I'm really looking forward to returning to teach at the Vermont Quilt Festival again this year. I taught there for the first time in 2014. In addition to teaching my three one-day workshops I'll have lots of ornament kits available as well.
One of my favorite classes to teach is my 1-day Beginning Bead Embroidery workshop. It's fun for me and exciting for students to watch beads come to life on fabric, whether stitched simply, one by one, or in a wide array of combinations of quantity, size, color, and finish. It's been a while since I taught this class locally, so I'm pleased to be returning to Mill House Quilts in Waunakee, Wisconsin to teach it on Saturday, March 5th.
If you're interested in registering, you can contact Mill House Quilts to add your name to the class list. (www.millhousequilts.com or (608) 849-6473).
Here's a sample of what we'll be stitching that day:
Today was my day to take down Christmas decorations. They came down more slowly than they went up, when our kids were home. It was a good time to organize and reflect. So many of the ornaments that came off of our tree have such specific memories connected with them. It made me think about how we use decorative objects to commemorate, or even just remember, events in our lives.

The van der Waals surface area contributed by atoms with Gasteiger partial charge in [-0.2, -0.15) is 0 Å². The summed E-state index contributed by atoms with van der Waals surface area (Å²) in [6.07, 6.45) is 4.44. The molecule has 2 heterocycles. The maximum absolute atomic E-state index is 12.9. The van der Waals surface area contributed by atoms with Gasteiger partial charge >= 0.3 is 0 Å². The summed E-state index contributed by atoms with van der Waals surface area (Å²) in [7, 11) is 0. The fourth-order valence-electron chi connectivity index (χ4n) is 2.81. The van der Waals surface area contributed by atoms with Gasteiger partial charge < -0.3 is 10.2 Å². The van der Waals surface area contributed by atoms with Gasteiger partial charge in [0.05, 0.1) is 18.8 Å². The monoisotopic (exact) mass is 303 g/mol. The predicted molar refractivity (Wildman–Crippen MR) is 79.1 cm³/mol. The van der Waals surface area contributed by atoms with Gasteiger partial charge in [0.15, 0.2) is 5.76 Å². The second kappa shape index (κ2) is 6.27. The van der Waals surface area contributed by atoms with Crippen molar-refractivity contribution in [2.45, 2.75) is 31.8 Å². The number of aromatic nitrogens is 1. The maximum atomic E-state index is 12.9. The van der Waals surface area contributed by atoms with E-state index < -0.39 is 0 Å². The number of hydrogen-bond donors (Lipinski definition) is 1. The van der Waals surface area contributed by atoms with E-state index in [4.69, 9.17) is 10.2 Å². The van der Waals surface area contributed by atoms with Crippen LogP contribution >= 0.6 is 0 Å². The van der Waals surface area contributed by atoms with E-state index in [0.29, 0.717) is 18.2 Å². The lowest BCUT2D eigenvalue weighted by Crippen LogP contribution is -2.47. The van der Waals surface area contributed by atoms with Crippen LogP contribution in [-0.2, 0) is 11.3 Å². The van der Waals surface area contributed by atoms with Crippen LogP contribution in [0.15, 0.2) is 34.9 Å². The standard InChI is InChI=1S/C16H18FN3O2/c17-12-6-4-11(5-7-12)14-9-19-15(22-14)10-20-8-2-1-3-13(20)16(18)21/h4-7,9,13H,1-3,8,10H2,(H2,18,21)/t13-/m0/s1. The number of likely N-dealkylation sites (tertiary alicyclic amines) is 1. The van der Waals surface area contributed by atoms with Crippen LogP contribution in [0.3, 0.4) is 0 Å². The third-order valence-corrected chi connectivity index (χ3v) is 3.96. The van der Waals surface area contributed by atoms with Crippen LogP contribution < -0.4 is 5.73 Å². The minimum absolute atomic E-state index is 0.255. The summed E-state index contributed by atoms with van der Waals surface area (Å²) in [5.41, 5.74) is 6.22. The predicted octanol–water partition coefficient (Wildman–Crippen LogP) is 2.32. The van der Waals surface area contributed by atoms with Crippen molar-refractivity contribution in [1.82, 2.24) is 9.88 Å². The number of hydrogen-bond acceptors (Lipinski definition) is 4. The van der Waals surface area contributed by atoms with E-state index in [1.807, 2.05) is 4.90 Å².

Two felt ornaments I embroidered when I was about 10 or 12 years old. I'm happy they've stayed with me though many moves and life changes. A beautiful little hand-stitched heart I bought from a group of Hmong women at an art fair many years ago. We have a pale pink one too, that used to hang on a wall; now it's a Christmas ornament as well. A little clay pitcher (about 2" tall) that we received as a pair on a trip to Mexico in 1993. It came filled with tequila. I love the pitcher; I don't love tequila. One of the pitchers must have gone out with the Christmas tree years ago. But we still have one, and it always makes me smile. A pair of polka-dot hearts that were attached to a baby shower gift I received 20+ years ago, before our daughter was born. They're a lot like the Pantone colors for 2016... Today also got me thinking about ornaments I've created that I've given to family and friends or sold at art fairs. My dad has the turtle ornament hanging in his home office :). And I made this large, stuffed ornament for my grandparents. I love helping other people create ornamental remembrancers as well. I design ornaments and create kits for others to stitch in class and on their own. Some are used as Christmas ornaments. Some are finished and framed. Some are hung in a special place year-round. At least one has topped a wedding cake. Some adorn handbags or are made into pins. All have given both me and their stitchers a quiet little space in our lives to work slowly with our hands, create beauty, and then share that beauty with at least some portion of the world. I posted pictures of my new "Joyful Leaf" ornament design in early November. This is "Eastern Star"--my most recent ornament design. I hope that, for others, it will be the source of hours of peace-filled stitching time as well as a part of new and happy memories, created and shared.